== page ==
What Else Should I Know?

Earthquake Information on the Web

Earthquake Information on the Web

After an earthquake, knowing more about what just happened can reduce fears and help you understand what to expect next. Online earthquake information products include:

Location and magnitude of recent earthquakes

Within 1 to 2 minutes of an earthquake, its location and magnitude are available at several Web sites, including
earthquake.usgs.gov and quake.usgs.gov/recenteqs/latest.htm.

"ShakeMap"

Within 5 to 10 minutes of most felt earthquakes (magnitude 3.5 and greater) in the Bay Area, a ShakeMap is posted on the Web. This map shows the range of shaking intensities across a region. Every quake has only a single magnitude, but it produces a range of shaking intensity values over the area in which it is felt.

ShakeMaps use data from seismic instruments to provide a rapid picture of where the strongest shaking occurred. These maps help to identify areas where a quakes impact is greatest and are used by emergency managers to speed disaster response. ShakeMaps are available at www.cisn.org/shakemap.html or earthquake.usgs.gov/shakemap/.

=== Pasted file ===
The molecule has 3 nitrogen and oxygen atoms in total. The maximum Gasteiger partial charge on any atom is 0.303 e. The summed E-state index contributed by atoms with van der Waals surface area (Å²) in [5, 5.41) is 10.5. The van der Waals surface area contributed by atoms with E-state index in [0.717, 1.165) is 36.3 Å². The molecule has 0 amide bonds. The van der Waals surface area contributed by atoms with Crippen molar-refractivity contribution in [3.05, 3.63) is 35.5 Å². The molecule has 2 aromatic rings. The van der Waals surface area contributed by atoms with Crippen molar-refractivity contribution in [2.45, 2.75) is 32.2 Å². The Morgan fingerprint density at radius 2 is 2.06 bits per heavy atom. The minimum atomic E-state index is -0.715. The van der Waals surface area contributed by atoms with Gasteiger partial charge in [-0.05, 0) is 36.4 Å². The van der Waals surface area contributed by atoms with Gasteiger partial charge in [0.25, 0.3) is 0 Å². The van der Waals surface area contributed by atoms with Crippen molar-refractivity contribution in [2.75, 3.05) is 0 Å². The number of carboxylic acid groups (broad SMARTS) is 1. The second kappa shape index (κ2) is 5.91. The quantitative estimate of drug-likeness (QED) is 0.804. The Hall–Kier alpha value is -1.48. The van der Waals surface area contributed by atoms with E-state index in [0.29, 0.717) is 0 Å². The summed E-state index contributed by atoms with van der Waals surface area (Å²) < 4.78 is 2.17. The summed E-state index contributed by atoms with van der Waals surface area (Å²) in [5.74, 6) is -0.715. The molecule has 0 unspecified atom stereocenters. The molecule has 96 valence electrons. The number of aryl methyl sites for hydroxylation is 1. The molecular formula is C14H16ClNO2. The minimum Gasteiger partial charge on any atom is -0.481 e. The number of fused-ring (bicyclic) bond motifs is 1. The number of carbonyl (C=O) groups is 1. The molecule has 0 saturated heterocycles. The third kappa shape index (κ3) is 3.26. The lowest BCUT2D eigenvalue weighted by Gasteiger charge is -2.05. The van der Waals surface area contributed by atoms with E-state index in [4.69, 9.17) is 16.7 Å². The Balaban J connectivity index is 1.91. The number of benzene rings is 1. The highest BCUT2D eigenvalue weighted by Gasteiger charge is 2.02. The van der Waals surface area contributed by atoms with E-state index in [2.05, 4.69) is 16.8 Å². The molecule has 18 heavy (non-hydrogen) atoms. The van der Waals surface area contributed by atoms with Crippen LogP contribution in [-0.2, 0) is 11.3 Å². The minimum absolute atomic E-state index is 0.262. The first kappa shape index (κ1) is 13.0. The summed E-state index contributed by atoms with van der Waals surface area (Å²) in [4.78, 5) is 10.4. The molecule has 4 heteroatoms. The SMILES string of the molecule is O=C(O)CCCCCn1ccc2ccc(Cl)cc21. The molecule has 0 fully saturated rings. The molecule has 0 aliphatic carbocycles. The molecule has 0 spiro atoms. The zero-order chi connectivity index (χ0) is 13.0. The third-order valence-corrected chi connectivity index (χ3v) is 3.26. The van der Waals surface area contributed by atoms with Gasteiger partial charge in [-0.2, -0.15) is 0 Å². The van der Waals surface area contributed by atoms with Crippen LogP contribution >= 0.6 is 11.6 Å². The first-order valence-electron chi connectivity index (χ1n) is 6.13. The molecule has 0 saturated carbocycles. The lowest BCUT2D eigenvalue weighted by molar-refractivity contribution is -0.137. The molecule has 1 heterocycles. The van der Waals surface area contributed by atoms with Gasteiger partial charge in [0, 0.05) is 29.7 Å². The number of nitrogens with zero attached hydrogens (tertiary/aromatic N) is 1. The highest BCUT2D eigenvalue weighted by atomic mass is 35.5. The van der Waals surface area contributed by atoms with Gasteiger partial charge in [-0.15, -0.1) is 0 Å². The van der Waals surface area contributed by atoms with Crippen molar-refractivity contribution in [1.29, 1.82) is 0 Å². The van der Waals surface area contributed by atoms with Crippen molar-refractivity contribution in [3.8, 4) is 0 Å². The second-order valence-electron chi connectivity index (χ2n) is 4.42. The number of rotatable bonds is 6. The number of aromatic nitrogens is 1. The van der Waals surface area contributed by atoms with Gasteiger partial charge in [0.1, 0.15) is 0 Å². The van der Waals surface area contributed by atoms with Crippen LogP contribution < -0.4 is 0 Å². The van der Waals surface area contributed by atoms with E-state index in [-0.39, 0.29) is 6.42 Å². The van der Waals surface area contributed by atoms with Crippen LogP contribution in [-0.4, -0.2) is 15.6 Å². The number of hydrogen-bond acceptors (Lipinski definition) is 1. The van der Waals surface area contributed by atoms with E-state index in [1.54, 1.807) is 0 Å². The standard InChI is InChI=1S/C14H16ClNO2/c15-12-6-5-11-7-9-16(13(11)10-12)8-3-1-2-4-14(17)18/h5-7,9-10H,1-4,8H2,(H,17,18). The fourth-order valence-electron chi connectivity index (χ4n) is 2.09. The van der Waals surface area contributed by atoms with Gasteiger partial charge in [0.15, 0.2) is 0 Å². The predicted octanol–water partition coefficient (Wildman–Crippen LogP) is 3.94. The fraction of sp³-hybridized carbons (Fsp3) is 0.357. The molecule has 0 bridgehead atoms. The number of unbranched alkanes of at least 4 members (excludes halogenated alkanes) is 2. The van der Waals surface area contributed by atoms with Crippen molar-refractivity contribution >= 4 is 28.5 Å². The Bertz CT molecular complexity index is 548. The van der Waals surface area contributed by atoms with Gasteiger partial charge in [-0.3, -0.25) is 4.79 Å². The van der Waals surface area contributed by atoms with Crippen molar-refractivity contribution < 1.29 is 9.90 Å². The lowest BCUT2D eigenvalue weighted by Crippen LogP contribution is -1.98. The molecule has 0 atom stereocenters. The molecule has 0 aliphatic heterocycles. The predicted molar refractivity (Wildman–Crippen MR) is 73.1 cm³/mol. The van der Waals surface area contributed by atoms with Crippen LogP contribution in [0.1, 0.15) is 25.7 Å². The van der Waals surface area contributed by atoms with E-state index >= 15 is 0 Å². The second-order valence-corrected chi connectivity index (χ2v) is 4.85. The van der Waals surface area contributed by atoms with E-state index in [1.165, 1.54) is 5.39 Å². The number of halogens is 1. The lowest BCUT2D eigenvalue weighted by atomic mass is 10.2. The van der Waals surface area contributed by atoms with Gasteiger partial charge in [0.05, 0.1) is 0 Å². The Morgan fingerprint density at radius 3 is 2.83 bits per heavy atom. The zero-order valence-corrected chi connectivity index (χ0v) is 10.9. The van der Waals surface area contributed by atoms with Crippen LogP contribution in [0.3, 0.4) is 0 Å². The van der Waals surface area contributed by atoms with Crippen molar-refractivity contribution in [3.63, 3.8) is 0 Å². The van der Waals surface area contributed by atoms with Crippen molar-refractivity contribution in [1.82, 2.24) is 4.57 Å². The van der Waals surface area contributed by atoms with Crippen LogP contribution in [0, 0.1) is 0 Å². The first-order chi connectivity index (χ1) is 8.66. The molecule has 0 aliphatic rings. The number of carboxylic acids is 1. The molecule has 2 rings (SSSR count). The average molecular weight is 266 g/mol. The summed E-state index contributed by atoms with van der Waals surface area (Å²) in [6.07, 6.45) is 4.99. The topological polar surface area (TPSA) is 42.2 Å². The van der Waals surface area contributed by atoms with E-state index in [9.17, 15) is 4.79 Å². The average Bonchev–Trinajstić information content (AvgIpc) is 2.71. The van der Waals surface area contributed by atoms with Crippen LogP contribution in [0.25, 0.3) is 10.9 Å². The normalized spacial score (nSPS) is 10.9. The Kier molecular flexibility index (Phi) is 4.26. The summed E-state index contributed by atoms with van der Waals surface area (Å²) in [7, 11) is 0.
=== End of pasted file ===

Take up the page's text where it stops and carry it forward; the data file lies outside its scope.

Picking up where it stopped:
"Did You Feel It?"—Tell us what you felt!

Personal experiences of the effects of an earthquake are very valuable to scientists. When you have felt a quake, please report your observations by using a quick survey found on the U.S. Geological Survey "Did You Feel It?" Web site.

When you fill out this online survey, your observations of actual damage and shaking are combined with those of thousands of other people. The quakes shaking intensities, derived from these observations, are displayed by ZIP code on a "Community Internet Intensity Map."

Who monitors California's earthquakes?

Earthquake monitoring for California is done by the California Integrated Seismic Network (CISN), a partnership among the U.S. Geological Survey (USGS), University of California Berkeley, Caltech, the California Geological Survey, and the Governors Office of Emergency Services. CISN is part of a USGS national seismic-monitoring program called the Advanced National Seismic System (ANSS).

For more information go to www.cisn.org or www.anss.org

Map of recent earthquakes in the San Francisco Bay region

Map of recent earthquakes in the San Francisco Bay region, just after the September 3, 2000 magnitude 5.2 Yountville (Napa) earthquake.

ShakeMap for the 2000 magnitude 5.2 Yountville (Napa) earthquake

"ShakeMap" for the 2000 magnitude 5.2 Yountville (Napa) earthquake. The strongest shaking was not centered on the quake, but to the south in the soft soils of the Napa River Valley.

Community Internet Intensity Map

Community Internet Intensity Map ("Did You Feel It?") for the 2000 magnitude 5.2 Yountville (Napa) earthquake. More than 7,700 people reported their observations on this quake online.